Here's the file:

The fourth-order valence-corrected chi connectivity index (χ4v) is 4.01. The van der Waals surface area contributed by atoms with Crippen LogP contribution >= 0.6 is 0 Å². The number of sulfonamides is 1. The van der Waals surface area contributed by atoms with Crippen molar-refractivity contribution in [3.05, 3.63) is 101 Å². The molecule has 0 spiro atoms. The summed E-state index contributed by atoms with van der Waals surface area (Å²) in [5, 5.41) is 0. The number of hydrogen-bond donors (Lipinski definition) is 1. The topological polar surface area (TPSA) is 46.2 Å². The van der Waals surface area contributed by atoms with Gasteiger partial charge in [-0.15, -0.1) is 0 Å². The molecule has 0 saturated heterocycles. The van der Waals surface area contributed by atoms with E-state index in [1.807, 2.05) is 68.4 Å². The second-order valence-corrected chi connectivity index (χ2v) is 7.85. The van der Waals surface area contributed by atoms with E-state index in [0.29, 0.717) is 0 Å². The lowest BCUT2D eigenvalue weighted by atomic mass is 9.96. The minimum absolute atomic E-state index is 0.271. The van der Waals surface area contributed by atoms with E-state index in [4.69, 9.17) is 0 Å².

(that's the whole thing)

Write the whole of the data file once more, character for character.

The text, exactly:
The fourth-order valence-corrected chi connectivity index (χ4v) is 4.01. The van der Waals surface area contributed by atoms with Crippen LogP contribution >= 0.6 is 0 Å². The number of sulfonamides is 1. The van der Waals surface area contributed by atoms with Crippen molar-refractivity contribution in [3.05, 3.63) is 101 Å². The molecule has 0 spiro atoms. The summed E-state index contributed by atoms with van der Waals surface area (Å²) in [5, 5.41) is 0. The number of hydrogen-bond donors (Lipinski definition) is 1. The topological polar surface area (TPSA) is 46.2 Å². The van der Waals surface area contributed by atoms with Gasteiger partial charge in [-0.15, -0.1) is 0 Å². The molecule has 0 saturated heterocycles. The van der Waals surface area contributed by atoms with E-state index in [1.807, 2.05) is 68.4 Å². The second-order valence-corrected chi connectivity index (χ2v) is 7.85. The van der Waals surface area contributed by atoms with E-state index in [0.29, 0.717) is 0 Å². The lowest BCUT2D eigenvalue weighted by atomic mass is 9.96. The minimum absolute atomic E-state index is 0.271. The van der Waals surface area contributed by atoms with E-state index in [4.69, 9.17) is 0 Å².